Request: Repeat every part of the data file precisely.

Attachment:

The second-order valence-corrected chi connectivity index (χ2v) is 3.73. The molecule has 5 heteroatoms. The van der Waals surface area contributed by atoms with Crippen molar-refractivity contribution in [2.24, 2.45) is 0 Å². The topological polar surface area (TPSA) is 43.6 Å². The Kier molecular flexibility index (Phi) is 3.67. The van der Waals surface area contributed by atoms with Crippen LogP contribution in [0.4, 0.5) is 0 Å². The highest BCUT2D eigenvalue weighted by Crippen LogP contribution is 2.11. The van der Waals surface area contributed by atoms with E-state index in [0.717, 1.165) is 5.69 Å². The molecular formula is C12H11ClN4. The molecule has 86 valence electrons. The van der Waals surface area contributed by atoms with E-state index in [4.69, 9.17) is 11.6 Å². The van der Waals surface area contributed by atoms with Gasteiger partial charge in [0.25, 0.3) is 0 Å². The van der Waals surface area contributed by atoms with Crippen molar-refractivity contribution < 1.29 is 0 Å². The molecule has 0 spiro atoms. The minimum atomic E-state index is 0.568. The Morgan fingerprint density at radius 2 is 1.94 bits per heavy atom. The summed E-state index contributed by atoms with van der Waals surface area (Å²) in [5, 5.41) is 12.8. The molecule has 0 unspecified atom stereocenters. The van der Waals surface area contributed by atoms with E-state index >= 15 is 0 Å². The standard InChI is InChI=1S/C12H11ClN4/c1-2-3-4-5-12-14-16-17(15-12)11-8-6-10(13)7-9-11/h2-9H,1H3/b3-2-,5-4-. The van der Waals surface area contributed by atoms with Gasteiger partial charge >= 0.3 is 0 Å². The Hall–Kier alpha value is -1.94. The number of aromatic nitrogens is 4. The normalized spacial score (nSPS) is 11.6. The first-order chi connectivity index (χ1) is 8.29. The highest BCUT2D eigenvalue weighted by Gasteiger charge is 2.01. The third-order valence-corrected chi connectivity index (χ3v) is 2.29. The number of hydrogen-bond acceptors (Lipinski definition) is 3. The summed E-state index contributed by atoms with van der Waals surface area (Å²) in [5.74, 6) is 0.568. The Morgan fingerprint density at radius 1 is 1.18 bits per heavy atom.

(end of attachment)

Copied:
The second-order valence-corrected chi connectivity index (χ2v) is 3.73. The molecule has 5 heteroatoms. The van der Waals surface area contributed by atoms with Crippen molar-refractivity contribution in [2.24, 2.45) is 0 Å². The topological polar surface area (TPSA) is 43.6 Å². The Kier molecular flexibility index (Phi) is 3.67. The van der Waals surface area contributed by atoms with Crippen LogP contribution in [0.4, 0.5) is 0 Å². The highest BCUT2D eigenvalue weighted by Crippen LogP contribution is 2.11. The van der Waals surface area contributed by atoms with E-state index in [0.717, 1.165) is 5.69 Å². The molecular formula is C12H11ClN4. The molecule has 86 valence electrons. The van der Waals surface area contributed by atoms with E-state index in [4.69, 9.17) is 11.6 Å². The van der Waals surface area contributed by atoms with Gasteiger partial charge in [0.25, 0.3) is 0 Å². The van der Waals surface area contributed by atoms with Crippen molar-refractivity contribution < 1.29 is 0 Å². The molecule has 0 spiro atoms. The minimum atomic E-state index is 0.568. The Morgan fingerprint density at radius 2 is 1.94 bits per heavy atom. The summed E-state index contributed by atoms with van der Waals surface area (Å²) in [5, 5.41) is 12.8. The molecule has 0 unspecified atom stereocenters. The van der Waals surface area contributed by atoms with E-state index >= 15 is 0 Å². The standard InChI is InChI=1S/C12H11ClN4/c1-2-3-4-5-12-14-16-17(15-12)11-8-6-10(13)7-9-11/h2-9H,1H3/b3-2-,5-4-. The van der Waals surface area contributed by atoms with Gasteiger partial charge >= 0.3 is 0 Å². The Hall–Kier alpha value is -1.94. The number of aromatic nitrogens is 4. The normalized spacial score (nSPS) is 11.6. The first-order chi connectivity index (χ1) is 8.29. The highest BCUT2D eigenvalue weighted by Gasteiger charge is 2.01. The third-order valence-corrected chi connectivity index (χ3v) is 2.29. The number of hydrogen-bond acceptors (Lipinski definition) is 3. The summed E-state index contributed by atoms with van der Waals surface area (Å²) in [5.74, 6) is 0.568. The Morgan fingerprint density at radius 1 is 1.18 bits per heavy atom.